Colorado DOT to study allowing hazmat trucks to travel through I-70’s Eisenhower Tunnel

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The Colorado DOT will study the feasibility of allowing hazmat loads to travel through the Eisenhower Tunnel on I-70. (CDOT photo)The Colorado DOT will study the feasibility of allowing hazmat loads to travel through the Eisenhower Tunnel on I-70. (CDOT photo)

A new law in Colorado requires the state’s Department of Transportation to conduct a study about whether trucks hauling hazardous materials should be allowed to drive through the Eisenhower-Edwin C. Johnson Memorial Tunnel on I-70.

Currently, trucks hauling hazmat are banned from using the tunnel and must use Loveland Pass (U.S. Highway 6), except when the pass is closed during adverse winter conditions. In these situations, Colorado DOT closes the tunnel to all other traffic and escorts the hazmat loads through the tunnel.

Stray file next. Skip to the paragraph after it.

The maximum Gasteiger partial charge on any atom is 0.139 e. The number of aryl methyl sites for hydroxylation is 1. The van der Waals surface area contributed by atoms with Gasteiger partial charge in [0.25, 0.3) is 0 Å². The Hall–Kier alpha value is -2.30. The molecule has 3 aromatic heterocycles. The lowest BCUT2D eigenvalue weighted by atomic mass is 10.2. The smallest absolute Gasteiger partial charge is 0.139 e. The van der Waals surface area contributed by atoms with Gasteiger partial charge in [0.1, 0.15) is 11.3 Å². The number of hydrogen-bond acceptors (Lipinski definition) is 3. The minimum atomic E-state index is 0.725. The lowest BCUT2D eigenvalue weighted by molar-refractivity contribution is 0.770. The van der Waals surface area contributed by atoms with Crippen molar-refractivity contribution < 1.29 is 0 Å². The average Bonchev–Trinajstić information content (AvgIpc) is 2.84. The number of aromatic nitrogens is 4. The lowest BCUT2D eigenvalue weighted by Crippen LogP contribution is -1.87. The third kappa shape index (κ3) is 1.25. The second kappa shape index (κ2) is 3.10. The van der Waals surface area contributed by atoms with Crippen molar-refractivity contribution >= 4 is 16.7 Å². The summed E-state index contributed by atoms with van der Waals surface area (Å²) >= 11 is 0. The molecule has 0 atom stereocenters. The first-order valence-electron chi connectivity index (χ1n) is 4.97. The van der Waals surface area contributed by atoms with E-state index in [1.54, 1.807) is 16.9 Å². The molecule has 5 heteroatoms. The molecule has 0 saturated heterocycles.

The law, signed by Colorado Gov. Jared Polis on April 9, requires CDOT to study the feasibility of allowing hazmat transportation through the tunnel and to report on whether and under what conditions hazmat through the tunnel should be allowed. The law calls for the report to be completed by Dec. 1, 2020.

The tunnel is approximately 1.7 miles long, according to CDOT. A report from Summit Daily notes that local safety officials are concerned that a fire or other hazmat hazard in the center of the tunnel could create difficulties for people getting out of the tunnel and emergency personnel getting into the tunnel.

The trucking industry in Colorado is in favor of allowing hazmat trucks to travel through the tunnel due to the difficulty of traversing Loveland Pass, especially in the winter, according to Colorado Motor Carrier Association President Greg Fulton.

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